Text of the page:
In this 5-day workshop Anna Halprin will present her approach to body and movement that connects the science, philosophy, and art of dance. This workshop offers time to feel and to listen deeply to the powerful intelligence of the body, to play and express with imagination through the arts, to create personal and collective dances that have meaning, and to bring new vision to the life themes that matter to us in our daily lives. Maria Luisa Diaz de Leon, Tamalpa Institute faculty member, will be facilitating several of the afternoon sessions.
This is a special workshop with Anna, now in her 95th year, at the historic Mountain Home Studio designed for her by her husband, famed architect, Lawrence Halprin. Mountain Home Studio is set amidst redwood and oak trees on the flanks of Mount Tamalpais in Kentfield, California. It is a short drive to San Francisco, Berkeley, and the Sonoma and Napa wine countries.
Art materials supplied.
Accommodations list provided.
June 20 – 24, 2016
10AM – 5PM
$150 non-refundable deposit
Full workshop fee due by June 1, 2016
Held at the historic Mountain Home Studio, Kentfield, California
The Dance Heritage Coalition has named Anna Halprin one of “America’s 100 Irreplaceable Dance Treasures.” Her diverse career has spanned the field of dance since the late 1930s, creating revolutionary directions for the art form and inspiring fellow choreographers to take modern dance to new dimensions. A dance innovator, she was an early pioneer in the use of movement/dance as a healing art. She founded the groundbreaking San Francisco Dancer’s Workshop in 1955 and the Tamalpa Institute in 1978 with her daughter Daria Halprin. She is the author of several books, and has numerous dance works documented on film, most notably Breath Made Visible by director Ruedi Gerber.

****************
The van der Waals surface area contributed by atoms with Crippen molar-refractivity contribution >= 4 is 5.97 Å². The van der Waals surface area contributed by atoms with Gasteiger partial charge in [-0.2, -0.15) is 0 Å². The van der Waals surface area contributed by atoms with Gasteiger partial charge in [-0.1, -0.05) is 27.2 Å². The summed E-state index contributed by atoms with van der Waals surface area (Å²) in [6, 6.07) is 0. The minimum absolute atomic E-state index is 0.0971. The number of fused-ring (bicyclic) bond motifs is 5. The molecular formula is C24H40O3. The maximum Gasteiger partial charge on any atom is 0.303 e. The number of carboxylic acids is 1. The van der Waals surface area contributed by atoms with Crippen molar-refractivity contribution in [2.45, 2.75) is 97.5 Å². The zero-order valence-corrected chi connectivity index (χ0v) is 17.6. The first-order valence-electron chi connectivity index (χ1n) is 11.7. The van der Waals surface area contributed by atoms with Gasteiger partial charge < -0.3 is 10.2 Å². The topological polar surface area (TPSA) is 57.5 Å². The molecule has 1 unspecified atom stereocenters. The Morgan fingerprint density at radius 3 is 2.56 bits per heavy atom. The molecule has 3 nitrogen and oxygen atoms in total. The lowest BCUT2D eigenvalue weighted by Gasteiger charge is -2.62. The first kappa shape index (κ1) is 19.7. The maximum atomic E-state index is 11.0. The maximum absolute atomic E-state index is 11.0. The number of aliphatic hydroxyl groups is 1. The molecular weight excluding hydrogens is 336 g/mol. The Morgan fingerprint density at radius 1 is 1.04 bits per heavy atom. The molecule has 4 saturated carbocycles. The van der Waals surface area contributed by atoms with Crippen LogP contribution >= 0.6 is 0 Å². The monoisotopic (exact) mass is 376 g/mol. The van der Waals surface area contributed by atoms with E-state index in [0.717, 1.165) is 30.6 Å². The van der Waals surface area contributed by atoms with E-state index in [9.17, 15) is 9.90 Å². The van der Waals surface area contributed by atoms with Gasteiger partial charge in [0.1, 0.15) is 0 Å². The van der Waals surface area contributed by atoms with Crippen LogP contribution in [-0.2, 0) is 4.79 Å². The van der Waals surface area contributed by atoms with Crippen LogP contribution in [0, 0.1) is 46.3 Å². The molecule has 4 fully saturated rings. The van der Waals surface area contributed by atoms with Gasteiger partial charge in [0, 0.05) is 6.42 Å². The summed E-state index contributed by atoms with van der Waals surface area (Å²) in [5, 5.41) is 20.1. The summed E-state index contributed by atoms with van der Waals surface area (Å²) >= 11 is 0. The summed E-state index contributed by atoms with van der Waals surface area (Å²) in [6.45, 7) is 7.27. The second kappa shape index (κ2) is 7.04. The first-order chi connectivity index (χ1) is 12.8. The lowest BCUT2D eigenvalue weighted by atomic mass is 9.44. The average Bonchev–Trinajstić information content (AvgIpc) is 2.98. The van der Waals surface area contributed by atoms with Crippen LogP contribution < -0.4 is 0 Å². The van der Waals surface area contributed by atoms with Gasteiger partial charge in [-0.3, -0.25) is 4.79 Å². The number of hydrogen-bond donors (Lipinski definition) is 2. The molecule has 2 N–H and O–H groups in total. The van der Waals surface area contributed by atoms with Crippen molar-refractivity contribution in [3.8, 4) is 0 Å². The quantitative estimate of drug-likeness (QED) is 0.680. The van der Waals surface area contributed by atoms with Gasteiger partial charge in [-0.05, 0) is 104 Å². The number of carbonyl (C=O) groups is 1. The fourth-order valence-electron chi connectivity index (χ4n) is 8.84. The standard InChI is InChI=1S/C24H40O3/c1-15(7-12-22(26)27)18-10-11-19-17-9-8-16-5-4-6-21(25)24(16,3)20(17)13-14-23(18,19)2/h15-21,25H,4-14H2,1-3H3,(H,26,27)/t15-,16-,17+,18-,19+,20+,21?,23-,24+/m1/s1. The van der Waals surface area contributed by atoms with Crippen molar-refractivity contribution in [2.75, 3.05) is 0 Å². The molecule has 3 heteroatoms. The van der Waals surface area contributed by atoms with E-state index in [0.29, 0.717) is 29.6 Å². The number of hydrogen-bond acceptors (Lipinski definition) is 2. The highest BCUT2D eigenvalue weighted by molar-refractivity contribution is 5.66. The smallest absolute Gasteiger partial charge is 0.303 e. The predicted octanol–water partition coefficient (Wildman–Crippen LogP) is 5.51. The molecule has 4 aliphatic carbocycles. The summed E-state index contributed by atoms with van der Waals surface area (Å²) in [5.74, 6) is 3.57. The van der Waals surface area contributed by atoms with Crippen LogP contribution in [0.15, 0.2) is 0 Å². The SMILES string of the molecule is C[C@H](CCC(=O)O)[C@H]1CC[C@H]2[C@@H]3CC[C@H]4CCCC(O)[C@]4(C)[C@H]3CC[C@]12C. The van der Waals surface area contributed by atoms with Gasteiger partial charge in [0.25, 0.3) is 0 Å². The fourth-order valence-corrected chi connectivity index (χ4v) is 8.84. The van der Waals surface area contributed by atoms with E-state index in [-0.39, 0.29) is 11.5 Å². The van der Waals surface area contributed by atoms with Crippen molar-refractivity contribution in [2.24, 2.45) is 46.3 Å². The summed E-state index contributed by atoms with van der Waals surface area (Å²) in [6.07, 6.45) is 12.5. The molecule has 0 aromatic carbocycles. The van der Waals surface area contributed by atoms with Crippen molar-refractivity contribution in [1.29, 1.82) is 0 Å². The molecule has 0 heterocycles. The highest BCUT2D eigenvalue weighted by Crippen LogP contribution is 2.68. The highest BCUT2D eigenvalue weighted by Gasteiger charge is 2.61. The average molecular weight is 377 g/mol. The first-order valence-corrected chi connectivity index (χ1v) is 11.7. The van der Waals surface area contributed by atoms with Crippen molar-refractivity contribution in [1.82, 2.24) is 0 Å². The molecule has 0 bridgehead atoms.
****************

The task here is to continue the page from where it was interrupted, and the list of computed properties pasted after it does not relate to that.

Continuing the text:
Maria Luisa Diaz de Leon is a psychologist, researcher, and movement specialist. A Core Faculty member at Tamalpa Institute, she obtained her M.A. in Engaged Humanities with Emphasis in Depth Psychology at Pacifica Graduate Institute. Her Master’s thesis, Somaphilia: Remembering the Soul and the Aesthetics of Being, expands upon the somatic, mythological, depth psychological, and archetypal dimensions of Tamalpa Institute’s Body Part Mythologies. Maria Luisa’s professional experience in psychology and the arts spans fifteen years and includes the areas of education, private practice, and community intervention. Maria Luisa has worked with diverse populations, most recently with Latin American immigrants in San Francisco and she has conducted research projects on addiction in her native Guadalajara, Mexico and on trauma associated with domestic violence in San Francisco, CA. Maria Luisa teaches seminars and presents in conferences internationally and serves on the Board of Directors of the International Somatic Movement Education and Therapy Association (ISMETA).